Plot: Joan (Glenn Close) and Joe Castleman (Jonathan Pryce) have been married for many years and Joe has finally reached the pinnacle of his career: he is about to receive the Nobel Prize for Literature. They are on their way to Stockholm to receive the prize when Joan starts reflecting on their relationship that started at college in the 50s, wondering how they ended up where they are now.
I only recently read the book the film is based on and was mildly enthusiastic about it. I was also mildly enthusiastic about the film in a very different way. It’s okay, but not as good as it should have been.
Plot: Stephen Hawking (Eddie Redmayne) is a brilliant, but a little aimless physics student who not only spends his time studying, but also having fun with his friend Brian (Harry Lloyd). During one of their outings he meets Jane (Felicity Jones) and they fall in love. But then Stephen is diagnosed with an illness said to kill him in a very short time. Supported by Jane, he takes up the fight to survive and finish his studies and surpasses all expectations – not only regarding his health, but also his scientific accomplishments.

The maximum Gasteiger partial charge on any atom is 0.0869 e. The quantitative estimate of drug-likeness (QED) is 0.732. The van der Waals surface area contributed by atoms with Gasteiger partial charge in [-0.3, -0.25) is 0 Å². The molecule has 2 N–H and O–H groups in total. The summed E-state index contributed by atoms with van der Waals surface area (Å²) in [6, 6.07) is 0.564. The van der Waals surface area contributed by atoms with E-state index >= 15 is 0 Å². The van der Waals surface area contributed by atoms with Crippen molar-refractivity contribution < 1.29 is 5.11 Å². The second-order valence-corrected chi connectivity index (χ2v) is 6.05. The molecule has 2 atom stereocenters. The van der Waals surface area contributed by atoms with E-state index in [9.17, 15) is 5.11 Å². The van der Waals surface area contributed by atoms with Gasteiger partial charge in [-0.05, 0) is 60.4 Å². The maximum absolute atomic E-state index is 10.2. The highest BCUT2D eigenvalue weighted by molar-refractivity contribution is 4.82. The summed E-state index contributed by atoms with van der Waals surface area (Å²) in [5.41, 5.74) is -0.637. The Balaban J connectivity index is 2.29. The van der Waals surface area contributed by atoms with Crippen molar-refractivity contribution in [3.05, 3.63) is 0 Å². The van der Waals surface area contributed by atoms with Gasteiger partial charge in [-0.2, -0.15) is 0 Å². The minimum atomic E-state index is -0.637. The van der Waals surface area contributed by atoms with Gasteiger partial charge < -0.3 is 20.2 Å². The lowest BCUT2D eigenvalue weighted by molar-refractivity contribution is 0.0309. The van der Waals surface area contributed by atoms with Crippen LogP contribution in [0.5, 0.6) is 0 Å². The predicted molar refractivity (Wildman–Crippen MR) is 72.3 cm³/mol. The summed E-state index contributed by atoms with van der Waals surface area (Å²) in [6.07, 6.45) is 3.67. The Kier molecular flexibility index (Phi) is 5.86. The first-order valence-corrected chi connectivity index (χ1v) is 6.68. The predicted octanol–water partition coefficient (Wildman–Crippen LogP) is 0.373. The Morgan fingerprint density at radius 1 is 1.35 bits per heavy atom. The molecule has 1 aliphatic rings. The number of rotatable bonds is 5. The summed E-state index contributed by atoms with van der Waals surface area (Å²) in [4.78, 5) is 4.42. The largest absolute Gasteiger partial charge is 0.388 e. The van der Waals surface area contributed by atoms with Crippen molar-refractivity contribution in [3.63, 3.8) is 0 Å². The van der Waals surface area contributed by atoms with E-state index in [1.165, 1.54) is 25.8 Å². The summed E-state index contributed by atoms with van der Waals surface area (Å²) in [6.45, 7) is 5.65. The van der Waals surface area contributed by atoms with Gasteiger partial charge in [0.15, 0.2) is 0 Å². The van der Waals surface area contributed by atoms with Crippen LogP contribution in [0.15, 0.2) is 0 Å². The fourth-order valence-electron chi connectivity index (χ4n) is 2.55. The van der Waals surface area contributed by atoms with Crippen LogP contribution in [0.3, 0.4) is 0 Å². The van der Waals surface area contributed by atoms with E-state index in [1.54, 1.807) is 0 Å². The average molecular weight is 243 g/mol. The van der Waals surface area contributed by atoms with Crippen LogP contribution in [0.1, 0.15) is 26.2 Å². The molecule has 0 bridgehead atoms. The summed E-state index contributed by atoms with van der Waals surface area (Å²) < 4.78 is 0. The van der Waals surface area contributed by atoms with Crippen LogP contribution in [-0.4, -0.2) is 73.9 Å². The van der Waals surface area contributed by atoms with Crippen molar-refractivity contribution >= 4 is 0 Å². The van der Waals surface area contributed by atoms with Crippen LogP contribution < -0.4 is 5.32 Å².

The Theory of Everything is a nice film, but it is so completely paint by the numbers, that it is also boring. It never does anything really wrong, but there is also nothing that really makes it stand out.
After a long political career, Margaret Thatcher (Meryl Streep) who is slowly losing her grip on her mind and reality, reminisces about her life, career and family, a hallucination of her deceased husband Denis (Jim Broadbent) her constant companion. Born as Margaret Roberts (Alexandra Roach), daughter of a grocer (Iain Glen), she fought her way up, always with the support of Denis (Harry Lloyd).
I did enjoy The Iron Lady. Meryl Streep is amazing and I did like the structure of the script. But I would have wished for a little more of her politics and a little less of her private life.
Jane Eyre (Mia Wasikowska) is an orphan, growing up with her aunt Mrs Reed (Sally Hawkins), where she suffers a lot of abuse until she is sent to boarding school, where she suffers even more abuse. When she turns 18, she leaves there to take up a position as a governess at Thornfield Hall, which belongs to Mr. Rochester (Michael Fassbender). Jane and Rochester quickly connect with each other – but there is a secret in Thornfield Hall.
Jane Eyre was wonderful – one of the rare examples where the movie is actually better than the book. That cast, that cinematography, the costumes (and when I notice costumes, that’s freaking saying something)… Just wow.